Books by Bill Yenne

Released: Dec. 1, 2018

"Of some interest to history buffs, though as a supplement to weightier books on Custer and Little Big Horn, including Nathaniel Philbrick's The Last Stand and Evan Connell's Son of the Morning Star."
A familiar story peppered with little-known insights into the workings of a family whose name has become a byword for foolhardy behavior. Read full book review >
HAP ARNOLD by Bill Yenne
Released: Oct. 14, 2013

"An informative biography aviation enthusiasts and military-history buffs will find most appealing. (photos, appendices, bibliography, index) (Biography. 13 & up)"
Overshadowed by figures like Dwight Eisenhower and Douglas MacArthur, U.S. Army Air Corps commander Henry Harold "Hap" Arnold deserves just as much credit for the Allied victory in World War II, this new biography argues. Read full book review >
Released: Dec. 31, 2012

"Well-written and fast-paced, this will be compelling to specialists and general readers alike."
Military and aviation historian Yenne (U.S. Guided Missiles, 2012, etc.) documents the events of the week beginning February 20th, 1944, during which Nazi Germany's aircraft industry and air defenses were destroyed, contributing to the preparation for the D-Day invasion. Read full book review >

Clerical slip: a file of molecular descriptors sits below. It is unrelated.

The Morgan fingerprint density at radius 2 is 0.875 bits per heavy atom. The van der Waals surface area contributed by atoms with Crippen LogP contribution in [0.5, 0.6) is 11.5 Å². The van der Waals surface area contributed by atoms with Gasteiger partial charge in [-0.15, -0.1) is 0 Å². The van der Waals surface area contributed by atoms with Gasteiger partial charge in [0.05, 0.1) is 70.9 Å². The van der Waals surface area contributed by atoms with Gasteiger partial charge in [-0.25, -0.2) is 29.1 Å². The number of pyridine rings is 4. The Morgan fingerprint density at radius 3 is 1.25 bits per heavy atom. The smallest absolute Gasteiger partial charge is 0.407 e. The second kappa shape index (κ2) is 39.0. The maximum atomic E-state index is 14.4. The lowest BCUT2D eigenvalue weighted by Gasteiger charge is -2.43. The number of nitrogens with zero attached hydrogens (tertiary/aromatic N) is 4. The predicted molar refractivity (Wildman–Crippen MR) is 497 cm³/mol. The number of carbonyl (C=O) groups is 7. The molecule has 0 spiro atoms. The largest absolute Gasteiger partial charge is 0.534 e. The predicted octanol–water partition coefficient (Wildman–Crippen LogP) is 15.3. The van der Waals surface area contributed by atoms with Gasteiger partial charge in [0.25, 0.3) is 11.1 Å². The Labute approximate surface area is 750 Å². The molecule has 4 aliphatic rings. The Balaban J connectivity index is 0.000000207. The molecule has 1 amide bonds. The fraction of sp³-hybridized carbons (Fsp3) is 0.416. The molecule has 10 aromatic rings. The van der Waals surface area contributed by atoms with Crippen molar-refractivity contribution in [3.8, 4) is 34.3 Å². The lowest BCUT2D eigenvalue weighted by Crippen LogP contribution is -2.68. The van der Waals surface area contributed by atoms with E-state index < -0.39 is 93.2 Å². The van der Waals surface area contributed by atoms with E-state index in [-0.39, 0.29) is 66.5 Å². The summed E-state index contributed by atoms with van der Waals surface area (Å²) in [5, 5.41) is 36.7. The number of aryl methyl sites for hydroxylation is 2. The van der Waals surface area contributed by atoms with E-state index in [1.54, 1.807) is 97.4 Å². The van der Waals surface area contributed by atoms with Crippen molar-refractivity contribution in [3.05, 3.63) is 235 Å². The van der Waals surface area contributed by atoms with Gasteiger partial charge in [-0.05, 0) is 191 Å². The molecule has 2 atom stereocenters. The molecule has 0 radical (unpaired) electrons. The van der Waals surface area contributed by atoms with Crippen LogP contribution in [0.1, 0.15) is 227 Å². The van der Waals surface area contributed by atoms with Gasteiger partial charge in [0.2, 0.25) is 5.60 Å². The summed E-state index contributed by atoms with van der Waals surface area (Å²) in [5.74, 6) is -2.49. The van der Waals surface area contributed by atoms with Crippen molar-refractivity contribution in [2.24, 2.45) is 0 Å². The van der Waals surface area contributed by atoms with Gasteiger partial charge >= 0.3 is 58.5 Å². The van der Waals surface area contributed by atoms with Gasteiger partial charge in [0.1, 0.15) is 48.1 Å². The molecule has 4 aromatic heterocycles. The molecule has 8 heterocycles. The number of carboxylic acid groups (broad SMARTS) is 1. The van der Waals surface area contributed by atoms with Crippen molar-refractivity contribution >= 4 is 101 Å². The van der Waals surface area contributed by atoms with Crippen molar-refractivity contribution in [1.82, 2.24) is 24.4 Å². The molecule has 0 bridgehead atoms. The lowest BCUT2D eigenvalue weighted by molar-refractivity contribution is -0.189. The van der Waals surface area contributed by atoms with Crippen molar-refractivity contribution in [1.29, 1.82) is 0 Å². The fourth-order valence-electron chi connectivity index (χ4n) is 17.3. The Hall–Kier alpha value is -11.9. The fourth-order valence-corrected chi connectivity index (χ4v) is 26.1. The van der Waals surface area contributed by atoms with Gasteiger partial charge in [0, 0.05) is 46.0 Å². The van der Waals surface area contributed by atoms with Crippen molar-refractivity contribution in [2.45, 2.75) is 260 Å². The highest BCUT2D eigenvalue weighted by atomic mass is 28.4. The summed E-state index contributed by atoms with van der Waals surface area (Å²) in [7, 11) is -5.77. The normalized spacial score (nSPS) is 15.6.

Released: Oct. 13, 2009

"A rich combination of firearm and social history."
An in-depth, entertaining history of the legendary weapon. Read full book review >
Released: July 1, 2007

"Yenne's account has its moments, but Robert Asahina's Just Americans: How Japanese Americans Won a War at Home and Abroad (2006) is the better book."
Indifferently written but thorough account of the Nisei soldiers who proved their loyalty to the U.S. in the face of racist convictions—and won more combat decorations than any other unit in history. Read full book review >
Released: Dec. 7, 1991

"Nor does Yenna's wide-angle yet sketchy account succeed in putting their personal odysseys into perspectives that could shed light on the Long Grey Line's putative commitment to duty, honor, country. (Sixteen pages of photographs—not seen.)"
At some juncture, the idea of tracking the West Point grads who became commissioned officers in the US Army or its Air Corps on the eve of America's entry into WW II must have seemed a good one. Read full book review >